I just upgraded from Ubuntu 10.04 on a project that connects an embedded device through a USB serial port at 115,200 baud. After upgrading this, it did not work, but I rebooted and was able to connect. Since shutting down and restarting my system I have not been able to connect. The serial line looks like it is connected at the wrong baud rate (fast string of characters like looking like:


The USB device is being recognized and set up as /dev/ttyUSB0. When I try setting the baud rate with stty I get:

$ sudo stty -F /dev/ttyUSB0 115200
stty: /dev/ttyUSB0: unable to perform all requested operations

If I try setting to 9600 it seems to work:

$ sudo stty -F /dev/ttyUSB0 9600

But anything else fails:

$ sudo stty -F /dev/ttyUSB0 4800
stty: /dev/ttyUSB0: unable to perform all requested operations

Here is what stty sees:

$ stty -F /dev/ttyUSB0
speed 9600 baud; line = 0;
min = 1; time = 0;
-brkint -icrnl -imaxbel
-opost -onlcr
-isig -icanon -iexten -echo -echoe -echok -echoctl -echoke

I can change other values using stty (echo, echoe, etc.), but not the baud rate.

I saw a comment online that someone could set baud with Minicom, but not from the command line, so I got Minicom and tried it, but I get the same result (what appears to be the wrong baud rate).

I also tried setserial, but that also refuses to accept the /dev/ttyUSB devices:

$ sudo setserial  /dev/ttyUSB0 -a
Cannot get serial info: Invalid argument
$ sudo setserial  /dev/ttyS0 -a
/dev/ttyS0, Line 0, UART: 16550A, Port: 0x03f8, IRQ: 4
    Baud_base: 115200, close_delay: 50, divisor: 0
    closing_wait: 3000
    Flags: spd_normal skip_test

Finally, here are the devices, and their setup from dmesg:

$ ls -l /dev/ttyUSB*
crw-rw-rw- 1 root dialout 188, 0 Nov 19 15:53 /dev/ttyUSB0
crw-rw-rw- 1 root dialout 188, 1 Nov 19 16:00 /dev/ttyUSB1
$ dmesg | grep ttyUSB
[   32.444445] usb 4-1: generic converter now attached to ttyUSB0
[   32.444549] usb 8-2: generic converter now attached to ttyUSB1

I had been working with this device under Ubuntu 10.04 for a few months and was able to use them last week, but since shutting down and rebooting I have not been able to. I've looked online and found a few people with a similar problem, but none with solutions. How can I fix this problem?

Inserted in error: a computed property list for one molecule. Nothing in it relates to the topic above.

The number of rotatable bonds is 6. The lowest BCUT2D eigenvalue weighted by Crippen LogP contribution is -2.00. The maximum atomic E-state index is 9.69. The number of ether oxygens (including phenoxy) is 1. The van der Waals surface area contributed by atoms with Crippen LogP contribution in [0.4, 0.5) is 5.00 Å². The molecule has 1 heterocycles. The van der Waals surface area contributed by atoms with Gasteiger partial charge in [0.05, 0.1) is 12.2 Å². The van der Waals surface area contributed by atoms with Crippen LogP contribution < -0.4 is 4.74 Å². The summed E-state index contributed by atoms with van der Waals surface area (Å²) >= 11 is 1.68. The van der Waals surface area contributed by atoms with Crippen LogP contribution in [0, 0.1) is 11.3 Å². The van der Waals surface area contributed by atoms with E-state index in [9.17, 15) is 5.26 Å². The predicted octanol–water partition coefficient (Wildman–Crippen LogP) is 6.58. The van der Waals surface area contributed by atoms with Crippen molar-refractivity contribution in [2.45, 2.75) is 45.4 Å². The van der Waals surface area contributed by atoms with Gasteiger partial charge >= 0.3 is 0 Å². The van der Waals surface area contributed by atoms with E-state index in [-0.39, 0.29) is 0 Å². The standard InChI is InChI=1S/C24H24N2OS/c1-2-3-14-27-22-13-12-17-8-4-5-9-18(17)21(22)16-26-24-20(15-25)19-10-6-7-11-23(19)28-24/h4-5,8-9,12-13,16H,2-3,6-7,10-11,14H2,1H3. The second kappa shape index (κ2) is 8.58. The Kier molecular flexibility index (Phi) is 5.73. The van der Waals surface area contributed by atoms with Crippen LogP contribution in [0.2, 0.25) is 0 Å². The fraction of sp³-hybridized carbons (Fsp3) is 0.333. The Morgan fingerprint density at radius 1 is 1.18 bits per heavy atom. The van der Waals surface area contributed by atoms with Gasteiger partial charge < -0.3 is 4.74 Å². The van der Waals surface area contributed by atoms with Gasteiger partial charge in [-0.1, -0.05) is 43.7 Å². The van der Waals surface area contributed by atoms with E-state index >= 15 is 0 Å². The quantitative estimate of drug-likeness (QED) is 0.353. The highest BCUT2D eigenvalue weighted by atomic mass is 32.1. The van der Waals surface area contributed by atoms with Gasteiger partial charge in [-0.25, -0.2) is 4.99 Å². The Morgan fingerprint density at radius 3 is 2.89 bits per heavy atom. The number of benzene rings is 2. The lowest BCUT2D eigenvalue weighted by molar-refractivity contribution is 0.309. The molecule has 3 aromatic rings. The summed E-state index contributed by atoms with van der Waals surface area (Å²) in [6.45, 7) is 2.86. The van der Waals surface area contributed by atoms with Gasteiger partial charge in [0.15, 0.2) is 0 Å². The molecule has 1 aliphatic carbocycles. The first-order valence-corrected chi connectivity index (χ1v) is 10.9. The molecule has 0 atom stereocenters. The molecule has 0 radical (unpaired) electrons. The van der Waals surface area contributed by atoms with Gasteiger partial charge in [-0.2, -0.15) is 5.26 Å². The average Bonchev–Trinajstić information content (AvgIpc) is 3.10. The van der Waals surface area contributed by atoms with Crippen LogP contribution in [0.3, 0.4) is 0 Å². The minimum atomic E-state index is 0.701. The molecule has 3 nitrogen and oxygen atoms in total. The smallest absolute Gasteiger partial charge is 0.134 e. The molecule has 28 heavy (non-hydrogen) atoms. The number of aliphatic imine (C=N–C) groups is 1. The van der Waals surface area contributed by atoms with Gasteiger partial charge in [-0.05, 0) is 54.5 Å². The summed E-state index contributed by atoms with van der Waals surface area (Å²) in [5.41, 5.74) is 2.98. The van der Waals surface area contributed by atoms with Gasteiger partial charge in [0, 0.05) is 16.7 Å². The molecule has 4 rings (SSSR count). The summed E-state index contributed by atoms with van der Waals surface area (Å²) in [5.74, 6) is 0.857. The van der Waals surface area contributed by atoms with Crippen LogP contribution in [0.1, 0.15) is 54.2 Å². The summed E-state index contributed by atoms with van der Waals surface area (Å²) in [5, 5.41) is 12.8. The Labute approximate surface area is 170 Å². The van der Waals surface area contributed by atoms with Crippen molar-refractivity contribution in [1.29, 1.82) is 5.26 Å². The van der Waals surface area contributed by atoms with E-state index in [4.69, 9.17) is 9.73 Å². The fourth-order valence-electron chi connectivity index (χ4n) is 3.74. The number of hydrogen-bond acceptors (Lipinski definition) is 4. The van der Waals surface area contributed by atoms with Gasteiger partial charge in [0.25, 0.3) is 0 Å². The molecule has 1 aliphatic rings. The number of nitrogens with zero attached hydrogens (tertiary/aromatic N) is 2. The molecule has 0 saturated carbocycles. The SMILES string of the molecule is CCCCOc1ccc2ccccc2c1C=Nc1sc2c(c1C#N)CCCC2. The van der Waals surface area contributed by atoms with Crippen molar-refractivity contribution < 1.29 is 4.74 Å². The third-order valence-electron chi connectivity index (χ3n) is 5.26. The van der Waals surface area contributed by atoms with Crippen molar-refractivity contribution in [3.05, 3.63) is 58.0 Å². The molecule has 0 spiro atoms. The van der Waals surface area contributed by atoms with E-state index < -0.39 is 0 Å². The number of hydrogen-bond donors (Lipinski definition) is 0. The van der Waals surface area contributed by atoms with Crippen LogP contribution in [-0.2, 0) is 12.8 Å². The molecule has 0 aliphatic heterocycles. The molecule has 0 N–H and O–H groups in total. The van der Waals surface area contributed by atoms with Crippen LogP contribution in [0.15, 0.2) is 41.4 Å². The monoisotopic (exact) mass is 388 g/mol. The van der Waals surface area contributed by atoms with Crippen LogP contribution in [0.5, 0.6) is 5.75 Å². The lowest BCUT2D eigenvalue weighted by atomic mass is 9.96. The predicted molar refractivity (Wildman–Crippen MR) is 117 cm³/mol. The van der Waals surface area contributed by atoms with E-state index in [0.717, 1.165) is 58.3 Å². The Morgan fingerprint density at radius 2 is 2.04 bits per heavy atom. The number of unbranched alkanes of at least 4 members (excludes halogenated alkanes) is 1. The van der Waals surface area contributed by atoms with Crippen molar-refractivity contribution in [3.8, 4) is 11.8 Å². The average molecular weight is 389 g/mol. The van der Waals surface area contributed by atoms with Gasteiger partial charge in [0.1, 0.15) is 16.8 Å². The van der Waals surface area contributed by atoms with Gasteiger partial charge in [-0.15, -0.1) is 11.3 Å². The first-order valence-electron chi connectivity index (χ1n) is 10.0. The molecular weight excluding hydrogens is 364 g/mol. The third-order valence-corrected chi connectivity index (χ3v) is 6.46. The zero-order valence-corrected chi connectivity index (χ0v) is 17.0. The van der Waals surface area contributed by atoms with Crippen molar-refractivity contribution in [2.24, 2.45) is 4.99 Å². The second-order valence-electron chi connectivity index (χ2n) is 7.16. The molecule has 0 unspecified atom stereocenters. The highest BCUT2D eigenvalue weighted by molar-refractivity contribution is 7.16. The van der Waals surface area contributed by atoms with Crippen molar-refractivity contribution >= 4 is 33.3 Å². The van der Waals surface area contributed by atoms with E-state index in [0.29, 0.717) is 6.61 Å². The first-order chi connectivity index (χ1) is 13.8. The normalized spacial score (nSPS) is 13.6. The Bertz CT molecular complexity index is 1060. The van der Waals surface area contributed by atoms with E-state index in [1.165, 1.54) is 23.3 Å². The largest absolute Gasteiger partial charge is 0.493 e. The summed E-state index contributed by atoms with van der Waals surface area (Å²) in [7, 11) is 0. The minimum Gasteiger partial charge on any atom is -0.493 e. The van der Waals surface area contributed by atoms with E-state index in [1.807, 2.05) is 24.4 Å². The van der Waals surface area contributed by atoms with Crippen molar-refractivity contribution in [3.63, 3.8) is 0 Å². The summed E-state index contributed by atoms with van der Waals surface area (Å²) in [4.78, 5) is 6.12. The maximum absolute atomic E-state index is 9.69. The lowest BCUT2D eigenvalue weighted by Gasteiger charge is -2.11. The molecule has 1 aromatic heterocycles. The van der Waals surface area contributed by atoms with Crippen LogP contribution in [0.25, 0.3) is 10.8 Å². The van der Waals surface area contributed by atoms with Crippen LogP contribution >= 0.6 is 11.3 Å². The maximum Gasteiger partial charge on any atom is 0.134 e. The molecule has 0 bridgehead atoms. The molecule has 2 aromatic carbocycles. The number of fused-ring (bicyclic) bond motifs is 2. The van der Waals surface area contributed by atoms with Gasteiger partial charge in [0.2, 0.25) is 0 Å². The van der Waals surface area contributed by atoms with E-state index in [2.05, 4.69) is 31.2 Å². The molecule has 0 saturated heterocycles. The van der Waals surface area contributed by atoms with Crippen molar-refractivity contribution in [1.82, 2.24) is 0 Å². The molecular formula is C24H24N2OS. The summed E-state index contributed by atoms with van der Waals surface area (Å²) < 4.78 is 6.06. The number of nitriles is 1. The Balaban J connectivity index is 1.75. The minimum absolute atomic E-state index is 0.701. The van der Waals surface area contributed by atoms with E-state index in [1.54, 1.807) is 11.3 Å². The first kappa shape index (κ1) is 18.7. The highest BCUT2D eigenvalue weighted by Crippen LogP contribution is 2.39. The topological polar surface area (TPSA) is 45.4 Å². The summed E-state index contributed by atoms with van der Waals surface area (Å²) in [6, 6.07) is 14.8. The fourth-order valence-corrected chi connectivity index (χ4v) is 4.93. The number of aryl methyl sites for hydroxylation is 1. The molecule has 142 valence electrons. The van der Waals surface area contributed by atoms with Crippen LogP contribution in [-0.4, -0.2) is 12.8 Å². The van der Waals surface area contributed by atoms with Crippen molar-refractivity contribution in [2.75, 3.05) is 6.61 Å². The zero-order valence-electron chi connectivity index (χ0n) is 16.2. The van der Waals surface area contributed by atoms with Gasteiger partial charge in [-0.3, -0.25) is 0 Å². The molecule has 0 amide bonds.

• Have you tried using setserial ? – exussum Nov 19 '12 at 8:53
  • yes, setserial calls /dev/ttyUSB0 an "invalid argument" (see end of question) – user1835090 Nov 19 '12 at 9:32

I still don't know what happened, but it is working now. For anyone who runs into the same problem, I tried "modprobe -r usbserial" (my thought was to see if the old driver could be loaded with modprobe -f; it couldn't), and then reloaded the module "modprobe usbserial". This time the serial worked correctly - I don't know why.

Now when I do stty it reports:

~$ stty -F /dev/ttyUSB0
speed 115200 baud; line = 0;
min = 1; time = 0;
-brkint -icrnl -imaxbel
-isig -icanon -iexten -echo

and I can change the baud rate (I changed it to 9600 and then back to 115200).

So there is no satisfactory answer, but apparently playing with it can make it work - just like it started working the first time after a reboot.

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  • 1
    Old thread, but if you just repeat the command (stty -F /dev/ttyUSB0), it will work. I don't know why it requires two tries, but that should work. – corpico Nov 2 '16 at 15:24

Write permission to the device file is required to change the settings. You can control it with simple listing. Eg.

$ ls -l
crw-rw-r-T 1 root dialout 188, 0 jan    9 16:16 /dev/ttyUSB0

In the case above everybody have read permission (r) the superuser root and the dialout group have write permission too (rw).

If you are member of the dialout group you can change the speed without any extra thing by the above mentioned stty -F /dev/ttyUSB0 115200 command otherwise you need use sudo.

You can control your membership status with the id command.

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